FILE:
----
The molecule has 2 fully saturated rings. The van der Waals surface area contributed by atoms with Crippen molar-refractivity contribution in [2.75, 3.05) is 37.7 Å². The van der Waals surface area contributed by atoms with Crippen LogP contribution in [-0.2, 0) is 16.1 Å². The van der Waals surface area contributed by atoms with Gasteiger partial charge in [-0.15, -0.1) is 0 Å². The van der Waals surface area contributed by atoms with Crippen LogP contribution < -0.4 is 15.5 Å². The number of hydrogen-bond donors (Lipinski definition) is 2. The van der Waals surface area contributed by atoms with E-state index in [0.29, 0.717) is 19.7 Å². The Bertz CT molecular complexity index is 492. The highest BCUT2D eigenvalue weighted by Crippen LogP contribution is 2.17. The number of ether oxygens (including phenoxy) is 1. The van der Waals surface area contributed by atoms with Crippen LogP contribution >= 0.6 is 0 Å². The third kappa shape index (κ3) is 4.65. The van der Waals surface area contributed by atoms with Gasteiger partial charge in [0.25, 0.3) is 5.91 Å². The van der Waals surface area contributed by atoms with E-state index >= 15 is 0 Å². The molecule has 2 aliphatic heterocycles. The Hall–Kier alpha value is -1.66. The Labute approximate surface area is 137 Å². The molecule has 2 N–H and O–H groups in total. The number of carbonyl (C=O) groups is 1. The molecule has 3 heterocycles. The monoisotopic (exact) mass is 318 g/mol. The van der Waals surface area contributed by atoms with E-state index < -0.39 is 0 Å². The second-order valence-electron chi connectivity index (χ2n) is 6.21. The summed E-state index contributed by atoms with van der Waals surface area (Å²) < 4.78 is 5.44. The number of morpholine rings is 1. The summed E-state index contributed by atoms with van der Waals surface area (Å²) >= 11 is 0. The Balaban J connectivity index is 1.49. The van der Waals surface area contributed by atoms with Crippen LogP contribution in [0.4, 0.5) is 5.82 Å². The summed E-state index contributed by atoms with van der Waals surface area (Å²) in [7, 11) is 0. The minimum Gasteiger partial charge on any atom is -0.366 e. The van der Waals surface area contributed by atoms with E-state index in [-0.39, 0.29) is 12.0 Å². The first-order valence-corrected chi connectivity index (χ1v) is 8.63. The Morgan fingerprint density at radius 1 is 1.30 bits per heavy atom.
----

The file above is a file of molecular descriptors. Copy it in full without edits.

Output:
The molecule has 2 fully saturated rings. The van der Waals surface area contributed by atoms with Crippen molar-refractivity contribution in [2.75, 3.05) is 37.7 Å². The van der Waals surface area contributed by atoms with Crippen LogP contribution in [-0.2, 0) is 16.1 Å². The van der Waals surface area contributed by atoms with Gasteiger partial charge in [-0.15, -0.1) is 0 Å². The van der Waals surface area contributed by atoms with Crippen LogP contribution < -0.4 is 15.5 Å². The number of hydrogen-bond donors (Lipinski definition) is 2. The van der Waals surface area contributed by atoms with E-state index in [0.29, 0.717) is 19.7 Å². The Bertz CT molecular complexity index is 492. The highest BCUT2D eigenvalue weighted by Crippen LogP contribution is 2.17. The number of ether oxygens (including phenoxy) is 1. The van der Waals surface area contributed by atoms with Crippen LogP contribution >= 0.6 is 0 Å². The third kappa shape index (κ3) is 4.65. The van der Waals surface area contributed by atoms with Gasteiger partial charge in [0.25, 0.3) is 5.91 Å². The van der Waals surface area contributed by atoms with E-state index >= 15 is 0 Å². The molecule has 2 aliphatic heterocycles. The Hall–Kier alpha value is -1.66. The Labute approximate surface area is 137 Å². The molecule has 2 N–H and O–H groups in total. The number of carbonyl (C=O) groups is 1. The molecule has 3 heterocycles. The monoisotopic (exact) mass is 318 g/mol. The van der Waals surface area contributed by atoms with E-state index < -0.39 is 0 Å². The second-order valence-electron chi connectivity index (χ2n) is 6.21. The summed E-state index contributed by atoms with van der Waals surface area (Å²) < 4.78 is 5.44. The number of morpholine rings is 1. The summed E-state index contributed by atoms with van der Waals surface area (Å²) >= 11 is 0. The Balaban J connectivity index is 1.49. The van der Waals surface area contributed by atoms with Crippen LogP contribution in [0.4, 0.5) is 5.82 Å². The summed E-state index contributed by atoms with van der Waals surface area (Å²) in [7, 11) is 0. The minimum Gasteiger partial charge on any atom is -0.366 e. The van der Waals surface area contributed by atoms with E-state index in [-0.39, 0.29) is 12.0 Å². The first-order valence-corrected chi connectivity index (χ1v) is 8.63. The Morgan fingerprint density at radius 1 is 1.30 bits per heavy atom.